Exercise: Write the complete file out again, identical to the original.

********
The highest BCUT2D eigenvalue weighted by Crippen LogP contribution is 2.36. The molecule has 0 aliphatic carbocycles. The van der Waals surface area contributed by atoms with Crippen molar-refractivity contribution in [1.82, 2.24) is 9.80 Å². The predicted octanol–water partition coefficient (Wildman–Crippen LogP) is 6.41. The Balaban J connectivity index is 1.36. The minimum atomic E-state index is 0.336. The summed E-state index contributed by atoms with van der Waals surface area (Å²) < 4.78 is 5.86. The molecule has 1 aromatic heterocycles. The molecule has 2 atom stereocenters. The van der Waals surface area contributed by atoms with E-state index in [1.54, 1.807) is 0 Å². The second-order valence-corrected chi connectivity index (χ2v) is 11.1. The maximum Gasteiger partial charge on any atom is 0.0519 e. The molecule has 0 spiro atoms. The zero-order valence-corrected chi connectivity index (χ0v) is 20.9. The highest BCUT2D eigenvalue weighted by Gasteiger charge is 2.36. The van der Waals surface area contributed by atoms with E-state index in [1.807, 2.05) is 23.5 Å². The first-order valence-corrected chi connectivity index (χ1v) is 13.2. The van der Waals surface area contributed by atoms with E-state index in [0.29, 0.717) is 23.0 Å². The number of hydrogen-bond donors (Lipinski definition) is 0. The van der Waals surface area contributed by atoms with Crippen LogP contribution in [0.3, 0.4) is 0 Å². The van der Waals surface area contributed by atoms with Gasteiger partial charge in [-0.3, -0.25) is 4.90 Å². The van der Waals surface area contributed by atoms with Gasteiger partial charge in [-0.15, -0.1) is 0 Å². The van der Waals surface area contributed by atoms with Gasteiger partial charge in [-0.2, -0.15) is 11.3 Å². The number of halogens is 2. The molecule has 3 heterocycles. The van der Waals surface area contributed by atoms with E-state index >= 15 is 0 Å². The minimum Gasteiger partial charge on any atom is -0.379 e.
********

The highest BCUT2D eigenvalue weighted by Crippen LogP contribution is 2.36. The molecule has 0 aliphatic carbocycles. The van der Waals surface area contributed by atoms with Crippen molar-refractivity contribution in [1.82, 2.24) is 9.80 Å². The predicted octanol–water partition coefficient (Wildman–Crippen LogP) is 6.41. The Balaban J connectivity index is 1.36. The minimum atomic E-state index is 0.336. The summed E-state index contributed by atoms with van der Waals surface area (Å²) < 4.78 is 5.86. The molecule has 1 aromatic heterocycles. The molecule has 2 atom stereocenters. The van der Waals surface area contributed by atoms with E-state index in [1.54, 1.807) is 0 Å². The second-order valence-corrected chi connectivity index (χ2v) is 11.1. The maximum Gasteiger partial charge on any atom is 0.0519 e. The molecule has 0 spiro atoms. The zero-order valence-corrected chi connectivity index (χ0v) is 20.9. The highest BCUT2D eigenvalue weighted by Gasteiger charge is 2.36. The van der Waals surface area contributed by atoms with E-state index in [1.807, 2.05) is 23.5 Å². The first-order valence-corrected chi connectivity index (χ1v) is 13.2. The van der Waals surface area contributed by atoms with E-state index in [0.29, 0.717) is 23.0 Å². The number of hydrogen-bond donors (Lipinski definition) is 0. The van der Waals surface area contributed by atoms with Crippen LogP contribution in [0.3, 0.4) is 0 Å². The van der Waals surface area contributed by atoms with Gasteiger partial charge in [-0.3, -0.25) is 4.90 Å². The van der Waals surface area contributed by atoms with Gasteiger partial charge in [-0.15, -0.1) is 0 Å². The van der Waals surface area contributed by atoms with Gasteiger partial charge in [-0.2, -0.15) is 11.3 Å². The number of halogens is 2. The molecule has 3 heterocycles. The van der Waals surface area contributed by atoms with E-state index >= 15 is 0 Å². The minimum Gasteiger partial charge on any atom is -0.379 e.